So, I’ve eaten a few things in my absence, a lot or not much, depending on your perspective. I don’t eat out every day, and I don’t relentlessly pursue newness. I will likely elaborate on a few of these in the near future.
JG Melon: A belated birthday burger. My first time ever at the UES institution.
L’Albero dei Gelati: No salmon or blue cheese gelato, but the savories of the day, saffron and red pepper, were pretty nice paired with cheese and salami.
The Elm: Convincing a vegetarian to eat a few dishes at the bar with me meant no large format sharing (the$48 zillion vegetables in a cocotte contains pork
broth, by the way). I will have to return. There was a tom yum scallop.
Bagelteria: I reached new levels of laziness and ordered an egg and cheese on a roll (plus a bagel with lox to make the delivery minimum)
from Seamless on a Sunday morning.
Desnuda: Two visits ordering the exact same thing, $1 oysters and one of my new favorite cocktails, The Reformer (Cherry Heering, Elcano fino sherry, Avua Amburana cachaça, Peychaud’s bitters, and pasilla and scorpion chiles). The drink is spicy but almost melon-tasting, a surprise because I hate melon.
Maggiano’s: I’m no lover of Italian-American food, but I do love a new-to-me chain, and it’s rare for one of these types of places
to serve non-sweet cocktails. Yes, I went all the way to Bridgewater, NJ for an Aviation (so many leave off the crème de violette, which is the whole point)
and something called Catcher in the Rye (Knob Creek Rye, Luxardo Maraschino, simple syrup, old fashioned bitters). The food was what you’d expect.
Motorino: Delivery once, dine-in another time. The Brussels sprouts pizza is classic, despite not being particularly summery. The tomato pie with four varieties made up for it with his hyper-seasonality.
Roberta’s: So, I’d never been before. An embarrassment, considering that for me it’s hardly the arduous journey media makes it out to
be (under two miles/30-minute walk). More pizza, the Beastmaster (mozzarella, gorgonzola, pork sausage, capers, onions, jalapeno) plus duck prosciutto and a
grilled squid special. The thing that stands out the most, oddly, was the peanut butter and celery gelato that tasted exactly like peanut butter and celery. This is the only restaurant where I’ve ever seen an e-cig smoker at a table. (I have them too, but it feels too douchey to use them indoors in public.)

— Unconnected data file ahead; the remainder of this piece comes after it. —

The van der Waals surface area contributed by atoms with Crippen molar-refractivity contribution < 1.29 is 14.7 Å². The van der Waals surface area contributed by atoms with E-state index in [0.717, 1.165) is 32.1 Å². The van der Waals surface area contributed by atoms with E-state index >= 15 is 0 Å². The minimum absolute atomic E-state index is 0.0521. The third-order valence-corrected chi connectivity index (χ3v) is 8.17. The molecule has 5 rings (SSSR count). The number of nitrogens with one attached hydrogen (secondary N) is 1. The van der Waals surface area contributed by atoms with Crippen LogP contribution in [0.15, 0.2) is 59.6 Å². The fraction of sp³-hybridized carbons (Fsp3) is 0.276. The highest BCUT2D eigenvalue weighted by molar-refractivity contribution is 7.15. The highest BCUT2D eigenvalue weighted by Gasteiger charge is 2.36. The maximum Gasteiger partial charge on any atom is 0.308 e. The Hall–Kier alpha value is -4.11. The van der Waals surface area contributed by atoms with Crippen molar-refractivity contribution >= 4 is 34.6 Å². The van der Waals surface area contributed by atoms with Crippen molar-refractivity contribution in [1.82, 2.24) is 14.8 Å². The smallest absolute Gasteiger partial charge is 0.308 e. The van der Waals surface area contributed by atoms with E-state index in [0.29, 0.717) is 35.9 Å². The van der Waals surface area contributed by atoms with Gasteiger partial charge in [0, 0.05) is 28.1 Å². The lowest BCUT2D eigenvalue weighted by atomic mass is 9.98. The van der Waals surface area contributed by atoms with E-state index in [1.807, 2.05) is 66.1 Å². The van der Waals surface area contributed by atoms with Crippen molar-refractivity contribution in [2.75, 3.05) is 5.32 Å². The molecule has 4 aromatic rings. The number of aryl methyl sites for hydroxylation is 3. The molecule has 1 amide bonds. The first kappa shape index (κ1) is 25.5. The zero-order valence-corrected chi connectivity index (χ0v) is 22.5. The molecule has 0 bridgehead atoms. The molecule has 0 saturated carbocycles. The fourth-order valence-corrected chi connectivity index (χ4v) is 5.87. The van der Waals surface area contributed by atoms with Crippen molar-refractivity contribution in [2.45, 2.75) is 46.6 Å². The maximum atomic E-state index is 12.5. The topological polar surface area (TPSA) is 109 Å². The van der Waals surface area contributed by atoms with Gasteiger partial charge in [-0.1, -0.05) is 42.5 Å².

Sripraphai: They really don’t believe you anymore when you say you want things spicy, yet I still go. The nam priks and assorted chile pastes in the fridge are another story and I’ll always pick up two each visit. This so-called “jail bong” is blistering hot, humid garbage funky and delicious as all get out. It was described to me as being “like blue cheese,” but I would say it tastes like the fermented anchovies that it moslty is.
Ootoya: Read more here. It’s the new Times Square branch. Pricier than a typical lunch, but also peaceful and not like anything else in the neighborhood.
Gambrinus: There’s no doing this Russian seafood café any justice in a sentence or two. The bar is shaped like a boat, staff is dressed like sailors, everyone sits
outside and drinks vodka and smokes—that’s why the indoor piano player is all alone.
Zizi Limona: There is $5 house wine at lunch, which would be compelling enough without the chicken and smoked eggplant sub with paprika-dusted fries and
Jacob’s Pickles: When our waiter informed us that a marriage proposal was about to go down, all I could do was think about ruining it somehow, potentially using Twitter pre-emptively. Unfortunately, no diamond rings appeared to be lurking in the fried chicken biscuit sandwiches.
Battery Harris: Somehow six pints of beer, jerk wings, two patties and a kale salad only cost $29. All-Monday happy hour is a feat.
Dairy Queen: It took me 15 years to finally ride the Staten Island Ferry, and there was a mini Blizzard (my childhood fave, turtle pecan) waiting for me on the other side as a reward. Supposedly, there will be another Dairy Queen appearing in Times Square before the end of the year, and then it will cease being special.
SanRasa: It wasn’t just the most interesting thing walking distance from the ferry, but also the only business that appeared to be open on Labor Day (even the Subway was shuttered). Lamprie, this enormous mound of basmati rice, caramelized onions, cashews and kingfish curry, a croquette that may have been fish or vegetable mush, topped with a paper umbrella and served in a banana leaf, is as good an introduction as any to Sri Lankan food.
Sadly, SanRasa’s beer garden was closed. Luckily, I was fueled by a giant can of Modelo on the ferry.
Peter Luger: There was a steak for three (I hate the odd-numbered steak divvying) for my visiting mom’s 63rd birthday. Benecio del Toro was sitting at the
next table, so she at least got one celebrity sighting. Mother may know best, but I ordered the creamed spinach (am I the only one who likes it?) despite her protestations.
Dumont: Still a very good burger. Medium-rare is taken seriously.
Qi Thai: I order delivery all the time at home, and pick-up duck salad for lunch when I’m at work in Times Square. I had never ordered Thai iced tea to go, however. Apparently, it comes in plastic takeout container. I guess it’s not so much weirder than how they put drinks in plastic baggies in Thailand.
Brooklyn Star: Smoked bone marrow and Texas toast is probably meant to be a shared plate, but I made it my dinner last night. It’s good having a place to eat after midnight on a Tuesday.